Depending on how you look at it, Geoff Dyer is either the prototypical contemporary English-language writer or the outlier. Awards committees love him, and publishers do, too: his pace (nine books in the last 10 years!) is as relentless as Twitter’s. His range is as vast as Wikipedia’s. His style is briskly lucid; while most of his books reward a second read-through, he rarely writes a sentence that requires one. He’s published some straight-up fiction, but his best work treats nonfiction subjects with a liveliness more often found in novels.
The last part is the key one. As lots of lots of book critics have noted (and noted lots of book critics having noted), writing about nonfiction subjects in a novelistic way is one of the defining modes of 21st century literature, from Ben Lerner and Sheila Heti to Elif Batuman and Karl Ove Knausgaard. The difference is that these authors’ nonfiction subjects are really the same subject: themselves. Dyer writes about himself, but never to the exclusion of other things. Reading his stuff, you learn about him, but also about jazz, the Andrei Tarkovsky art film “Stalker,” the Richard Burton action film “Where Eagles Dare,” life aboard an aircraft carrier, John Berger and World War I (each the subject of one of his books).
Occasionally, Dyer’s name will appear next to Lerner’s and Heti’s on lists of trendy, genre-bending authors. But the comparison only shows how cramped the supposed liberation of the autofiction boom has turned out to be — and how much richer books would be if writers were a little more curious and a little less narcissistic. “The two most depressing words in the American language,” Dyer has said, “are creative nonfiction.” Dyer writes nonfiction (art criticism, travel reports, biography) creatively. It’s the difference between the self as world and the self as jumping-off point, between navel-gazing and people-watching.
Another way of putting this is that, at his very best, Dyer writes like a photographer — better yet, like one of his all-time favorite photographers, Garry Winogrand. His style, like Winogrand’s, is recognizable but not overpoweringly idiosyncratic — there’s a lot of description, but never too many scene-stealing analogies or allusions. The shadow he casts over his subjects is long but narrow. When he’s criticizing a work of art, you’re rarely blown away by the brilliance of his ideas, as you might be by those of, say, T. J. Clark or Leo Steinberg — more often, you feel like he’s pointed out something you already knew but haven’t thought about in a while (even though, odds are, you’ve never thought about it in your life). He’s less a theorizer than a first-rate noticer, which is what a good photographer should be.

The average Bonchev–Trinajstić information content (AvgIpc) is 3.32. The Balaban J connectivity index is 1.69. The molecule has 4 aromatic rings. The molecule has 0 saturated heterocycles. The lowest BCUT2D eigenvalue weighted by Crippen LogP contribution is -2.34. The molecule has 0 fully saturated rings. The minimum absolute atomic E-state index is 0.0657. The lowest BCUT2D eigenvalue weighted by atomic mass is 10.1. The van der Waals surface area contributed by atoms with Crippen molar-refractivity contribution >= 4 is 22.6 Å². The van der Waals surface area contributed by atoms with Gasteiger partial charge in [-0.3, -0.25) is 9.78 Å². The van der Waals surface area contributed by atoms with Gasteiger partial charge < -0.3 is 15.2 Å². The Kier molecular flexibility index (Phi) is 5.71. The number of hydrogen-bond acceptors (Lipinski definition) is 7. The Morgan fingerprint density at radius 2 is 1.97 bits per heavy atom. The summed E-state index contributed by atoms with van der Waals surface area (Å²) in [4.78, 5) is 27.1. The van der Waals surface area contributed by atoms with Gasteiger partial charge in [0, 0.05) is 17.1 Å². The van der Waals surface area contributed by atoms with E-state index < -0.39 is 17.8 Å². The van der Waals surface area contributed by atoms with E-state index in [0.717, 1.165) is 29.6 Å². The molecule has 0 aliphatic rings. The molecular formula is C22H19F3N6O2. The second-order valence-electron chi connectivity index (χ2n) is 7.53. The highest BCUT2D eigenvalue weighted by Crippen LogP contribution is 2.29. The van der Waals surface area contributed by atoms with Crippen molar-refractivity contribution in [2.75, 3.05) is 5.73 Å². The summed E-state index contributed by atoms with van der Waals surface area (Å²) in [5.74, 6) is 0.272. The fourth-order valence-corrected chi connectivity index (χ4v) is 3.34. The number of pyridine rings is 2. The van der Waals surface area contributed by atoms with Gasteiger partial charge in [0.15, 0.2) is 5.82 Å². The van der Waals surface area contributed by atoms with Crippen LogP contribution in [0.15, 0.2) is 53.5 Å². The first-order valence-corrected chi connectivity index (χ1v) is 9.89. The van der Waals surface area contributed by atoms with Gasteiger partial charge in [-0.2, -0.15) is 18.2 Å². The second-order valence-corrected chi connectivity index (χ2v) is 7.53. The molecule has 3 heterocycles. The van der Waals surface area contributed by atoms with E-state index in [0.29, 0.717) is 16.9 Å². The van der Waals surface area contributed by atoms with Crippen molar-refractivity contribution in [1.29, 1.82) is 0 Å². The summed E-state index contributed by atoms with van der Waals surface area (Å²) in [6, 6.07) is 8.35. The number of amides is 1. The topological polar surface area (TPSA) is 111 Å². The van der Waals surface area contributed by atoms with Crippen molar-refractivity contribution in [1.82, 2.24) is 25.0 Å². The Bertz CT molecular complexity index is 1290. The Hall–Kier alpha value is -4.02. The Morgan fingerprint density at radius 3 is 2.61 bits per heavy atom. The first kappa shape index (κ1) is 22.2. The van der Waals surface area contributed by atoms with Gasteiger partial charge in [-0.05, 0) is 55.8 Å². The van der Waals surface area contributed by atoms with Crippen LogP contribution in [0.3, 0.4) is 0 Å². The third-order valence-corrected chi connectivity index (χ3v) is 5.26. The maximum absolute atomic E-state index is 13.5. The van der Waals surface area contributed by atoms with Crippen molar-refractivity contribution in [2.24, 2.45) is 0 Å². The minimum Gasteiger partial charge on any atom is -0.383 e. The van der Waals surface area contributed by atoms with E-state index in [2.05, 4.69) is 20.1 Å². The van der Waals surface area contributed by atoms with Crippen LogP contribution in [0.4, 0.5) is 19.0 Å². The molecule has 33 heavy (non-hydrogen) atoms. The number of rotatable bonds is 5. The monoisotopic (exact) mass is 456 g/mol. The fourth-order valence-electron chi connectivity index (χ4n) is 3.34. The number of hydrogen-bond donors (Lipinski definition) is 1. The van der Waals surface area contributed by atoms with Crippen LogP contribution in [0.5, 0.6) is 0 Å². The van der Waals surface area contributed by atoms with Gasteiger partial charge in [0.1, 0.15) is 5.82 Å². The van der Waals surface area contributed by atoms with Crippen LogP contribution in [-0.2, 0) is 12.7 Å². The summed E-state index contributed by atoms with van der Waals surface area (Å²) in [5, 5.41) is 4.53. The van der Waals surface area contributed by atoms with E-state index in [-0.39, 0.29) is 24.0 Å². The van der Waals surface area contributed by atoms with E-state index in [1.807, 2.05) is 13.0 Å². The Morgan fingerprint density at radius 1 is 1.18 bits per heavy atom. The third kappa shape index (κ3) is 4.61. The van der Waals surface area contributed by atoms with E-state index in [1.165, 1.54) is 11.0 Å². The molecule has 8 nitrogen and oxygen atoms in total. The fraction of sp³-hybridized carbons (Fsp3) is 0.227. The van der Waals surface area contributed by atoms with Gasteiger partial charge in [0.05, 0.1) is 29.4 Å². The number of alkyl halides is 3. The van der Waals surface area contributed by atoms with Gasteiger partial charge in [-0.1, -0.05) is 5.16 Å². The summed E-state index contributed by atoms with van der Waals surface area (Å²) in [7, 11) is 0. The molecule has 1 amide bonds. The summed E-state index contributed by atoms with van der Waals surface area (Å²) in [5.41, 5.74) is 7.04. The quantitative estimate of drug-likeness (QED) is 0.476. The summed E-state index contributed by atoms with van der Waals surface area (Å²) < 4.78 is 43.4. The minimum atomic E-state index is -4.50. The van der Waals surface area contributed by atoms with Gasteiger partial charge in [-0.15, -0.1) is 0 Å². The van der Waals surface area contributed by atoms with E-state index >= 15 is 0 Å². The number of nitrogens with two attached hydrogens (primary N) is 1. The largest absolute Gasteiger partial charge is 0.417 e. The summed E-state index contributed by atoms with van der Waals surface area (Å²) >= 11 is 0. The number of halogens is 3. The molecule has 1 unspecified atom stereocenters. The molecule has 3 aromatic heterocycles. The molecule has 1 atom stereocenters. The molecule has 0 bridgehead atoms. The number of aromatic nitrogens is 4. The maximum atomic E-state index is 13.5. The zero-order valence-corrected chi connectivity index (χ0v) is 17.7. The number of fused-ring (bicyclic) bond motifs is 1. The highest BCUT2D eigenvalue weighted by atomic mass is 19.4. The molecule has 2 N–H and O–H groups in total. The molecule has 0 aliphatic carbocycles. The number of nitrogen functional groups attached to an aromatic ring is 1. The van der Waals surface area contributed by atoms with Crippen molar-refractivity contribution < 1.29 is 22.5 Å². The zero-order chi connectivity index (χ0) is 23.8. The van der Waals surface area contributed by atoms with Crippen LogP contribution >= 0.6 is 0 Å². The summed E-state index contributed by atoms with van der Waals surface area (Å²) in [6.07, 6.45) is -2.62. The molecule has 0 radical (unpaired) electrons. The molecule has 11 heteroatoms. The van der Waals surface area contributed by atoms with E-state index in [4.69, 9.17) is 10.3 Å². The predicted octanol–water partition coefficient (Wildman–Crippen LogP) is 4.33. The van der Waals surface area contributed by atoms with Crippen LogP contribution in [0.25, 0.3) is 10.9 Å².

Naturally, Dyer writes a lot about photography. He’s published an excellent overview of the medium, “The Ongoing Moment” (2005) a lively single-figure study, “The Street Philosophy of Garry Winogrand” (2018), and now, a collection of photography essays called “SEE/SAW.” None of the essays in the new collection is more than a couple pages long. None has anything like a thesis. In lieu of 30,000-foot views, they offer close, keen-eyed readings of images, of a kind that strikes me as pathetically rare in recent art criticism, probably because they’re much harder to fake.
Another critic who specialized in this kind of writing was the semiotician Roland Barthes, the author of “Camera Lucida,” one of those books that everyone who’s interested in photography has to read sooner or later. Barthes, who lived the charmed life of a Parisian public intellectual before a careless laundry van driver ended it in 1980, shows up a lot in “SEE/SAW.”